Judy Kay-Wolff

A Bridger By Any Other Name

…. a play on words borrowed or plagiarized from a quote by William Shakespeare.   Throughout the decades, as long as I can remember, certain legendary bridge figures (for one reason or another) have affectionately, in most cases, been singled out without the usage of their full names.  It is either a nickname or epithet.  Even newcomers to the game would know the following references:   Eli (Culbertson); Josephine (Culbertson); Alvin (Landy); Stoney (Tobias  Stone); Edgar (Kaplan); Hermine (Baron); Alfie (Sheinwold); The Hog (Ron Anderson); Sami (Kehela); Meyer (Schlieffer); Kerri (Schuman); Julius (Rosenblum); Zeke (Jabbour); Ozzie (Jacoby); Grant (Baze); Kyle (Larson) … and the list goes on.   In the case of single unit name, it is either merely a nickname or applied because of the uncommon and unique nature of their moniker – particularly on the bridge scene.

One standout – though not as endearingly intended – was brought to mind when I read in April’s ACBL Bridge Bulletin of the passing of Hall of Famer Ira Rubin at the age of 82.  He was jokingly depicted as “The Beast” because of his intensity at the table and his failure to drip with warmth.   He was a serious, brilliant player, adept in computer science, mathematics and engineering and despite his moniker on the bridge scene, mellowed in later years and was a very decent human being –- even pleasant when you got to know him.


24 Comments

Bill CubleyMay 3rd, 2013 at 8:08 pm

Judy,

How could you omit Kibitz or Kibitz Kat, my alter ego from the list? 😉

Victor “Hideous Hog ” Mollo sent a postcard to my cat should be enough for the fame part of being a bridge player.

Went to Gatlinburg for the first time. Expected to introduce Annie to Shannon Cappelletti. Shannon did not show. So I have my comeuppance already.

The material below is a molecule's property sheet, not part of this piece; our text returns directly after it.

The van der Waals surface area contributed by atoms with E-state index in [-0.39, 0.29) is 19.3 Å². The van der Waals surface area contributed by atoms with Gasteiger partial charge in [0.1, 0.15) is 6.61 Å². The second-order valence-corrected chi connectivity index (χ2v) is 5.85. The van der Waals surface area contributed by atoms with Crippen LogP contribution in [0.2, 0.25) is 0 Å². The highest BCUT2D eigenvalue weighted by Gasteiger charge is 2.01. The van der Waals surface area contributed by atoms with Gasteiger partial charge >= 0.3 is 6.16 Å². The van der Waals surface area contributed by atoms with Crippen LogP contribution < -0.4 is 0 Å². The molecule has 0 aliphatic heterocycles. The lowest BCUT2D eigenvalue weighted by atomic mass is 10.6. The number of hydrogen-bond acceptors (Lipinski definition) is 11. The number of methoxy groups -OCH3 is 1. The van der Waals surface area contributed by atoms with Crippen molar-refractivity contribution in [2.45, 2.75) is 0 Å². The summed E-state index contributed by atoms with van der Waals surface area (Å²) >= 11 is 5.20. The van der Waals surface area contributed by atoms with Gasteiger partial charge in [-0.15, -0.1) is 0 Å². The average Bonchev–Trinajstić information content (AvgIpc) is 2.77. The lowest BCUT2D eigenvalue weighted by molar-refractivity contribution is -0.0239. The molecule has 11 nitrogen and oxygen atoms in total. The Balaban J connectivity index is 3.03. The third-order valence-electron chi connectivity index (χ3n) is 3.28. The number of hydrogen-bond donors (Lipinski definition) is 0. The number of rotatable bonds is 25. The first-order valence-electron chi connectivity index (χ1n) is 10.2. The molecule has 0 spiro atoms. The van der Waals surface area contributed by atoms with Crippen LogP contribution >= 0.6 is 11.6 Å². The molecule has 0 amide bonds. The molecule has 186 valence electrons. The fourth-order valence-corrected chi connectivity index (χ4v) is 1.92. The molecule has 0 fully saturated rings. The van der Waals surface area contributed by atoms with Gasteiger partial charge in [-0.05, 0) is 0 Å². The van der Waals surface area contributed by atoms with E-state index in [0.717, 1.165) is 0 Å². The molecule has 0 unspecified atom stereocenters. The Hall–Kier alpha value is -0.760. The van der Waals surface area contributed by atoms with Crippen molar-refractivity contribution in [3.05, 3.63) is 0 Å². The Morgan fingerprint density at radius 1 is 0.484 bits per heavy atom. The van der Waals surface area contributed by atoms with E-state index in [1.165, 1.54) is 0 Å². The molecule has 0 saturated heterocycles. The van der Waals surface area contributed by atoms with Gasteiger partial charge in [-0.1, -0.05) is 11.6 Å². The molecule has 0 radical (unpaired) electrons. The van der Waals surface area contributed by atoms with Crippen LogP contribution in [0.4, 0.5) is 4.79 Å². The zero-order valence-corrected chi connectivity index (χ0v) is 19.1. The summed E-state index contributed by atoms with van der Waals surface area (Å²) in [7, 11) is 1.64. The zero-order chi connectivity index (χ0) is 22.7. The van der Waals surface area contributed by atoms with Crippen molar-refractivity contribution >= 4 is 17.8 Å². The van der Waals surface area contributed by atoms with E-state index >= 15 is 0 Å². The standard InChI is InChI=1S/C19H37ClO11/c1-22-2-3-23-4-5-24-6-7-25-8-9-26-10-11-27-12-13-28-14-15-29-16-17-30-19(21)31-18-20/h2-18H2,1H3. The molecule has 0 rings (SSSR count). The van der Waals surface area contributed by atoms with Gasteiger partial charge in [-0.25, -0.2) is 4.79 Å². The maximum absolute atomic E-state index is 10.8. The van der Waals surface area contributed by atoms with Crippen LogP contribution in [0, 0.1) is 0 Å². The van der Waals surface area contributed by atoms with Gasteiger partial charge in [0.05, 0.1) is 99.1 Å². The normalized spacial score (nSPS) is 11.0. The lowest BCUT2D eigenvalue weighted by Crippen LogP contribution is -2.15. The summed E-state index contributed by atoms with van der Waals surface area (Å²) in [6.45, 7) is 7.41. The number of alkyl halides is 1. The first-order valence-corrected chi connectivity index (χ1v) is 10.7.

PaulMay 4th, 2013 at 5:13 am

I can picture Ira — sitting with his right arm around an empty chair and frequently saying “zupchik.” I have no idea what it meant. Anyone know?

Thanks,

Paul

Judy Kay-WolffMay 4th, 2013 at 5:18 am

Funny you should remember that. I too have a recollection of his using that term — but have no clue as to what it meant. Don’t know if was negative or positive.

Judy Kay-WolffMay 4th, 2013 at 5:20 am

Hi Bill:

Of course, kibitz is a word heavily associated with bridge — but what, pray tell, is Kibitz Cat??? What am I missing.

Meow!

Judy

EllisMay 4th, 2013 at 4:19 pm

zupchick was a chess player, no idea if that helps.

Judy Kay-WolffMay 4th, 2013 at 4:27 pm

Thanks, Ellis:

You get the award for best all around camper. Not being a chess player, I never heard the name (nor term as I thought it was). It is such an uncommon name — that must be what Ira must have been alluding to.

Gary MugfordMay 4th, 2013 at 5:19 pm

Judy,

While nicknames are in decline throughout the world of competition (and yes, there ARE exceptions. Right Eldrick?). But the single cognomen still persists in whatever generation you pool into your discussion. For example, I suspect Zia might be a little young for the group you were mentioning. But he’s been THE guy with a single name for a lot of us just a little younger than you and Bobby.

That’s not to say I didn’t one-name some of my elders when given the chance. I’ve described my first meeting with Alfred Sheinwold before, the meeting with him introducing himself after a long discussion on ‘Magilla the Gorilla/Megillah; by saying, “Oh, by the way, I’m Freddie Sheinwold.” The same guy who had written Five Weeks to Winning Bridge, the book I first learned the game from. And HE want ME to call him Freddie. A first class gent that didn’t reserve his one-name status for just the elite.

That’s the case with most of the one-namers and even guys with reps at being prickly. At their core, they always seemed pleased by the rep. It came from respect. Earned respect. Bridge is a competition, if nothing else.

Bill CubleyMay 4th, 2013 at 9:02 pm